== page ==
Each machine stores all the weighing data in internal bookkeeping memory areas (Bs1 to Bs(N)) according to the diagram in the following table. In addition, the bookkeeping memory area in question is reinitialized after the data stored in the bookkeeping memory area are printed out and after these bookkeeping data are requested by a different machine. This means that all entries in the bookkeeping memory area are erased, and a new bookkeeping operation can begin.
Bs . . .
. . .
. . .
. . .
. . .
. . .
. . .
. . .
. . .
. . .
. . .
. . .
. . .
When the bookkeeping data stored in a bookkeeping memory area are printed out, the . . . is protocolled in a printer memory area of the machine, in that the header of the printed bookkeeping memory area is saved to a file. In addition, the time at which the data were printed out is also recorded. The entry itself is made before the printing operation. A notation indicating the successful completion of the printing operation is entered after the printout has been completed. A check sum covering the entire file is formed, which is added at the end. The printer data are protocolled as indicated in the following table.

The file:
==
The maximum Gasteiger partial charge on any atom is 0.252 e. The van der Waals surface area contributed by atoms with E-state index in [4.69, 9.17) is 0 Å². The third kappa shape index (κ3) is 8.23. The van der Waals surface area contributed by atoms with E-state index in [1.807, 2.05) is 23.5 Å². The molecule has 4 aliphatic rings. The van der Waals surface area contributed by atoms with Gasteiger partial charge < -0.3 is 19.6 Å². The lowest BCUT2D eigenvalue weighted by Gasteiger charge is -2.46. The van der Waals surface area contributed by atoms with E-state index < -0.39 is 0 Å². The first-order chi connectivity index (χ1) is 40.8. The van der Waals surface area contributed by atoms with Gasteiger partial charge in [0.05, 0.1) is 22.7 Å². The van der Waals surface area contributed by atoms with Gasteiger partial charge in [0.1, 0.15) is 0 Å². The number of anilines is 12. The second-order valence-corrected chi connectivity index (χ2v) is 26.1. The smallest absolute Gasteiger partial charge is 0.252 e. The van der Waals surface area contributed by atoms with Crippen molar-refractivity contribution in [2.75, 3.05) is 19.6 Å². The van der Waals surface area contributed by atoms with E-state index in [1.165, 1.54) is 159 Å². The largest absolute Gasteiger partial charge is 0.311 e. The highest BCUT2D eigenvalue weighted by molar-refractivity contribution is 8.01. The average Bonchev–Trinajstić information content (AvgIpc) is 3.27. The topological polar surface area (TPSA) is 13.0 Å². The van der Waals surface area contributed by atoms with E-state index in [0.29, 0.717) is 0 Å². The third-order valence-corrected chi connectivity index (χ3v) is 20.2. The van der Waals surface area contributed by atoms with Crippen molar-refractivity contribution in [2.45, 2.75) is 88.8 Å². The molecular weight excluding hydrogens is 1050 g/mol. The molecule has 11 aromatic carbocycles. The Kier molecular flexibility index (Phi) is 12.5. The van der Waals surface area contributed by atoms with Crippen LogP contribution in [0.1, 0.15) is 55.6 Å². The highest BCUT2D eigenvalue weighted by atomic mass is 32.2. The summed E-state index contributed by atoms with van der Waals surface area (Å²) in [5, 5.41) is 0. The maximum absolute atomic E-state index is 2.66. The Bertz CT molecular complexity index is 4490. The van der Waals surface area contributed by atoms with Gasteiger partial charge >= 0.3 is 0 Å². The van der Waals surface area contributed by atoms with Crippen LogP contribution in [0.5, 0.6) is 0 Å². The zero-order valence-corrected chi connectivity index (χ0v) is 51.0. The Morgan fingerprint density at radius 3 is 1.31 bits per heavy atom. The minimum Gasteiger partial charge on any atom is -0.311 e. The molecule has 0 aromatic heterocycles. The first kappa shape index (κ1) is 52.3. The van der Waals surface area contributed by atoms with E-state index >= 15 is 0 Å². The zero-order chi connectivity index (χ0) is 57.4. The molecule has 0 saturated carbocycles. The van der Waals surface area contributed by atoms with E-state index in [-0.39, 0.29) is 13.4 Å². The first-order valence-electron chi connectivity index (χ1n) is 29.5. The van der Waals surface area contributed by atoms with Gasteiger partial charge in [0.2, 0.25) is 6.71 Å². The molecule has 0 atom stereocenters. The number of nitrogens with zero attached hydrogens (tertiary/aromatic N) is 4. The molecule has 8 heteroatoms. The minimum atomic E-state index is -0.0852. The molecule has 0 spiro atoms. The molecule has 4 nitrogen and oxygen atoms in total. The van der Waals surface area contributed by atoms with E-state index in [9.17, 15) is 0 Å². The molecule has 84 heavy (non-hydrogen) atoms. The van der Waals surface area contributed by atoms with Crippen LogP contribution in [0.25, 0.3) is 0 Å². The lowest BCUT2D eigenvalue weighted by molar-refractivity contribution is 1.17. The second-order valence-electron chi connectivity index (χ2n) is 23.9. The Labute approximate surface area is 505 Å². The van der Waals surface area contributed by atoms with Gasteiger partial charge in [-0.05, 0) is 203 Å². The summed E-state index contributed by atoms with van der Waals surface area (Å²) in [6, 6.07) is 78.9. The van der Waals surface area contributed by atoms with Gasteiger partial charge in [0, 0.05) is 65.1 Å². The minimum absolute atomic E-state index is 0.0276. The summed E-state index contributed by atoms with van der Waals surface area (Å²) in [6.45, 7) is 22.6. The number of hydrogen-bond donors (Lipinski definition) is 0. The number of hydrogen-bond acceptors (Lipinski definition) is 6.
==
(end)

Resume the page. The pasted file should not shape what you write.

. . .
. . .
. . .
. . .
The printer memory area is maintained by the ring buffer method. This means that the first entry is overwritten after a predetermined number of printing operations.
Under the assumption that various bookkeeping entries have been made in the bookkeeping memory area N (Bs(N)) in one machine (X) (G(X)), the following sequence results upon the continuation of the corresponding sales transaction at a different machine:
If, in the one machine Y (G(Y)), a bookkeeping entry is to be made to the bookkeeping memory area Bs(N), this bookkeeping memory area is first read out from the machine G(X) by a freely programmable program segment so that it can be entered into the corresponding bookkeeping memory area of the machine G(Y). For this purpose, the freely programmable program segment requests the corresponding bookkeeping data from the machine G(X), stating the designation of the target machine G(Y). Then the data record shown in the following table is handed over to the freely programmable program segment.